The Altra Torin 7 is perfect for the runner that doesn’t want to have to think about which shoe to wear for which race or workout. If you’re running on the roads, either training or racing, the Torin 7s will handle whatever it is you throw at them on any particular day.
While the Altra Torin 7s can pretty much do it all, they aren’t for everyone. If you have Achilles or calf issues, the zero-drop platform could cause you some problems, especially if you’re not used to a zero-drop shoe. Similarly, if you typically run in shoes with a higher drop, the Torin 7s (or any Altra, for that matter) may not be the best shoe for you unless you’re willing to put in the time to slowly transition to a zero-drop shoe.
The Altra Torin 7 is the newest version of Astra’s popular Torin road shoe.
The Torin 7s do a great job of threading the needle of being a highly cushioned road shoe that is also relatively lightweight (9.8 oz) and provides a good ground feel.
As such, this shoe can pretty much do it all on the roads; from short and fast to long and slow, the Torin 7 does the job.
My first impression of the Altra Torin 7 was mostly positive. The shoes run true to size, are lightweight, and were quite comfortable right out of the box.
They did, however, feel a bit snug through the forefoot of the shoe compared to previous editions of the Torins that I’ve worn in the past.
Over the last few years, it seems to me that the foot-shaped toe box that has been an Altra staple since the company was founded has gotten narrower.
As a fan of a toe box with plenty of room in it, I was less than enthused to note this Altra trend continuing in the Torin 7s. To be clear, I wouldn’t call the Torin 7s tight in the forefoot, neither from my first impression nor after wearing them, but they are noticeably tighter than previous Torins that I’ve worn.
The upper of the Altra Torin 7 is made of an engineered mesh that breathes well and is quite comfortable. Thanks in large part to the breathability of the mesh, as well as the mesh not being overly thick, the Torin 7s do dry quite quickly if/when they get a bit wet during a run.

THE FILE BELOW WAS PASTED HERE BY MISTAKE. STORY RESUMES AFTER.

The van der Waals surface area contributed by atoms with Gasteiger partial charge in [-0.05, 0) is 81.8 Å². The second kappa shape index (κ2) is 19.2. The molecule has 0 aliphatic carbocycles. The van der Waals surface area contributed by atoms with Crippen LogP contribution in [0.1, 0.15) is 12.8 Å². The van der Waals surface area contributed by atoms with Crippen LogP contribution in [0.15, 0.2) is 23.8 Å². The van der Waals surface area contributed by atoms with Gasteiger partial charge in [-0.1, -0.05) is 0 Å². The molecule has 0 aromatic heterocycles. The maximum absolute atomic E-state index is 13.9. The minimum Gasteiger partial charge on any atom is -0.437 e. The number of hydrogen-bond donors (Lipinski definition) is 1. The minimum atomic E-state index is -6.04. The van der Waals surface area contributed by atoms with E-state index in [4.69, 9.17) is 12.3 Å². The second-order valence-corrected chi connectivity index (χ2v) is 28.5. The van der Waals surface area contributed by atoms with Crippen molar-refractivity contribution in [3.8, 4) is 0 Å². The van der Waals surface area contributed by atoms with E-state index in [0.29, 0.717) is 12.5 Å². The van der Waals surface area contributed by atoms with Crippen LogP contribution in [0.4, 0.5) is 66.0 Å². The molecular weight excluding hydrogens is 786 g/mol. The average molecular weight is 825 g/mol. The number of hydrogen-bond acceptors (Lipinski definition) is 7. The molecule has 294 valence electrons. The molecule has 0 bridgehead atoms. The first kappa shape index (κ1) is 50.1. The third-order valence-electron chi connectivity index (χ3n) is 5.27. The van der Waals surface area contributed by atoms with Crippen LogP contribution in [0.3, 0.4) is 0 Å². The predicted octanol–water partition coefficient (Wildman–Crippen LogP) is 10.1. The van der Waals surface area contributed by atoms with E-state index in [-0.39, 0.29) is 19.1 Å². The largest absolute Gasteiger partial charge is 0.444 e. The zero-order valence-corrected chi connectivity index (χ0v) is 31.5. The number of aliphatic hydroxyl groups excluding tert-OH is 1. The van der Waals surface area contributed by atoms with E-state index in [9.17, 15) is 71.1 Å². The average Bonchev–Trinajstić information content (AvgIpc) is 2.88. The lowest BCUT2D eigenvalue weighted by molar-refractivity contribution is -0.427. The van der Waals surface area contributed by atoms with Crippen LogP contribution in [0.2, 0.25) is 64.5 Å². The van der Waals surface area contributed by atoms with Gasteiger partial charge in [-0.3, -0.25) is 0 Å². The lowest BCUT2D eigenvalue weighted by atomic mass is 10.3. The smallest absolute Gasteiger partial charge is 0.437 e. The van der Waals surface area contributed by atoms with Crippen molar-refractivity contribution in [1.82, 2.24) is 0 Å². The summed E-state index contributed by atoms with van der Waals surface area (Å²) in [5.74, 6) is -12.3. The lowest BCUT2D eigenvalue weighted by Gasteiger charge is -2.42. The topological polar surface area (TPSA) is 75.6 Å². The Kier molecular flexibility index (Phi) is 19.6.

I found the Altra Torin 7s to fit true to size, though as previously mentioned in this review the toe box felt a bit snug (for an Altra). I wouldn’t call the Torin 7s narrow by any means, especially compared to many other brands, but if you’re a fan of the traditional Altra foot-shaped toe box you may be disappointed.
A major update in the Altra Torin 7 compared to the last couple of iterations of the Torin is in the tongue of the shoe. This tongue isn’t as thin as it was on the Torin 5 or 6 and doesn’t rub/chafe at all (compared to the issues I experienced with those models).
The sole unit of the Altra Torin 7 is composed of Altra’s EGO Max foam in the midsole coupled with their FootPod outsole (30mm total stack height). This combination provides plenty of cushioning and ample ground feel while encouraging natural foot movement with every step.
The EGO Max foam of the midsole provides a soft feel and a little extra bounce, similar to the last couple of versions of the Torins. The EGO max foam is also quite durable, feeling just as plush after weeks of wear as it did when the shoes were new.
The FootPod outsole encourages the foot to move naturally. The tread of the Altra Torin 7 is designed in a way that will mimic the bones of the foot, so they will bend and flex with the foot instead of fighting that natural motion The outsole also provides ample grip/traction in both wet and dry conditions, and holds up quite well to the wear and tear of road running.
Overall, I’m quite happy with the Altra Torin 7. I’ve worn this shoe for speed work, long runs, and shorter/easier runs, and the Torin 7s have done nothing but work well.
Whether you’re looking for a good shoe to log loads of training miles in or a shoe to wear for road racing, the Torin 7 is a good option to get the job done for you!